1
$\begingroup$

The problem: For which values of parameter $a$ the functions $f(x)$ and $g(x)$ have at least $1$ common root.

$f(x)=x^2+ax+1=0$

$g(x)=x^2+x+a=0$

What i did was look at the 2 functions separately and find the roots then equal them and i get the answer.

My question: I am looking for a better way because if the functions were more difficult this method won't be practical.

$\endgroup$
  • $\begingroup$ What was your answer? $\endgroup$ – PM. Apr 14 '17 at 14:56
  • 1
    $\begingroup$ it was $1$ and $-2$ $\endgroup$ – yolo expectz Apr 14 '17 at 14:56
4
$\begingroup$

Suppose $x$ is the common root:

$$ \begin{cases} \begin{align} x^2 + ax + 1 = 0 \\ x^2+x+a=0 \end{align} \end{cases} $$

Subtracting the equations gives:

$$\require{cancel} \cancel{x^2} + ax + 1 - (\cancel{x^2}+x+a) = 0 \quad\iff\quad (x-1)(a-1)=0 $$

Then:

  • either $\,a=1\,$ in which case the equations are in fact identical;

  • or $\,x=1\,$ is the common root which, after substituting back in either equation, gives $a=-2\,$.

$\endgroup$
  • 1
    $\begingroup$ Don't know why I didn't see this. Very nice. +1 $\endgroup$ – user12345 Apr 15 '17 at 1:16
1
$\begingroup$

You didn't say how you obtained your roots but possibly you used the formula for solving quadratic equations. This may illustrate an alternative.

Let the roots of $f$ be $p_1$ and $q_1$. Let the roots of $g$ be $p_2$ and $q_2$.

For $f$ $$p_1+q_1=-a\\p_1q_1=1$$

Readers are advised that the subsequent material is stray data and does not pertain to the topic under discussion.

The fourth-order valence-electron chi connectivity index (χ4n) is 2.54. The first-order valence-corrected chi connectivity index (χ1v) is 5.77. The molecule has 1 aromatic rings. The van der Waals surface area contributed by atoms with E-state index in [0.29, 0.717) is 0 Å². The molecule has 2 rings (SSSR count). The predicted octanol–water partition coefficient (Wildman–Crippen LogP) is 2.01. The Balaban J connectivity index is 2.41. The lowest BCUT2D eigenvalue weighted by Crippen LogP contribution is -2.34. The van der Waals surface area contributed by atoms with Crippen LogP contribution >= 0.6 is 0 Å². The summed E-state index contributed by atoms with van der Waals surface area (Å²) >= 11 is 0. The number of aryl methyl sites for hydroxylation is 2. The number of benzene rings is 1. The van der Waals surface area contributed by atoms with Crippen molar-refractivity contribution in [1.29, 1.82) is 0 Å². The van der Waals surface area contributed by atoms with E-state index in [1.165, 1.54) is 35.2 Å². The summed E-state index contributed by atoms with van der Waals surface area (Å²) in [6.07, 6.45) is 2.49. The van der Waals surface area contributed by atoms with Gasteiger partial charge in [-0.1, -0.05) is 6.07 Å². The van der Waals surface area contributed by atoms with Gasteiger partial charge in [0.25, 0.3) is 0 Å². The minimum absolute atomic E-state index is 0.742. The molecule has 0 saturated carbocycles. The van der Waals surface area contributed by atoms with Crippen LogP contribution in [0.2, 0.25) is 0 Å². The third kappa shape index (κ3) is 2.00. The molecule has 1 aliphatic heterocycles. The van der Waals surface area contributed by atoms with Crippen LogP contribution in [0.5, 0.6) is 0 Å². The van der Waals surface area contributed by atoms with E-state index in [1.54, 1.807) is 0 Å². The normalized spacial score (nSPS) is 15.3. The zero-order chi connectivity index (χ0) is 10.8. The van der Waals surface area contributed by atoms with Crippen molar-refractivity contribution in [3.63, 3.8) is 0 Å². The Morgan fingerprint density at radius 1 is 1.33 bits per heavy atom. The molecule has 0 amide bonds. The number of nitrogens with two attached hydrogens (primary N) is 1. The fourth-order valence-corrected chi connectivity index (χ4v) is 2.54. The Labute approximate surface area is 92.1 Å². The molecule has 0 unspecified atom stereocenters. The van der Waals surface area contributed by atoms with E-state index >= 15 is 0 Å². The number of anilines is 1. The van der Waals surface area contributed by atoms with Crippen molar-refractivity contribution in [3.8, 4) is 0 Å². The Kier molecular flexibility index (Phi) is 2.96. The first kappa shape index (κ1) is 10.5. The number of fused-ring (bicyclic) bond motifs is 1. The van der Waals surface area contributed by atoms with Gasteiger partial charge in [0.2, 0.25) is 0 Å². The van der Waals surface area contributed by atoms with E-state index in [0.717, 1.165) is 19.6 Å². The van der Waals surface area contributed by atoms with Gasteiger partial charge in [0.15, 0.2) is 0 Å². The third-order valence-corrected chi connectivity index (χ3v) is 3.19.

For $g$ $$p_2+q_2=-1\\p_2q_2=a$$

Case 1:

1 root is common, say $p_1=p_2=p$ and $q_1\neq q_2$ Then $$p+q_1=-a\\pq_1=1$$

and $$p+q_2=-1\\pq_2=a$$

Eliminating $p$ and then $q_1$ leads to $q_2=a$, and also then $q_1=1$ and $p=1$. The above equations then give $a=-2$.

Case 2:

Both roots equal $p_1=p_2=p, q_1=q_2=q$

Then as above $$ p+q=-a \\ p+q=-1 $$ Subtracting gives $a=1$

$\endgroup$
0
$\begingroup$

Well, if their roots are equal, then they're equal at $0$. So, $$x^2+ax+1=0=x^2+x+a\implies ax+1=x+a\implies a(x-1)=x-1\implies a=1$$ This is basically an inspection where we find when the functions are exactly equal (have $2$ imaginary roots in this case). The other answer ($a=-2$) I'm not sure how to easily find.

$\endgroup$
0
$\begingroup$

Plotting $y=-x^2-x$ and $y=-x-\dfrac{1}{x}$, they intersect at $(x,y)=(1,2)$.

That is $a=2$ gives common root $x=1$.

Note the trivial case $a=1$ gives no real roots.

enter image description here

$\endgroup$

Your Answer

By clicking “Post Your Answer”, you agree to our terms of service, privacy policy and cookie policy

Not the answer you're looking for? Browse other questions tagged or ask your own question.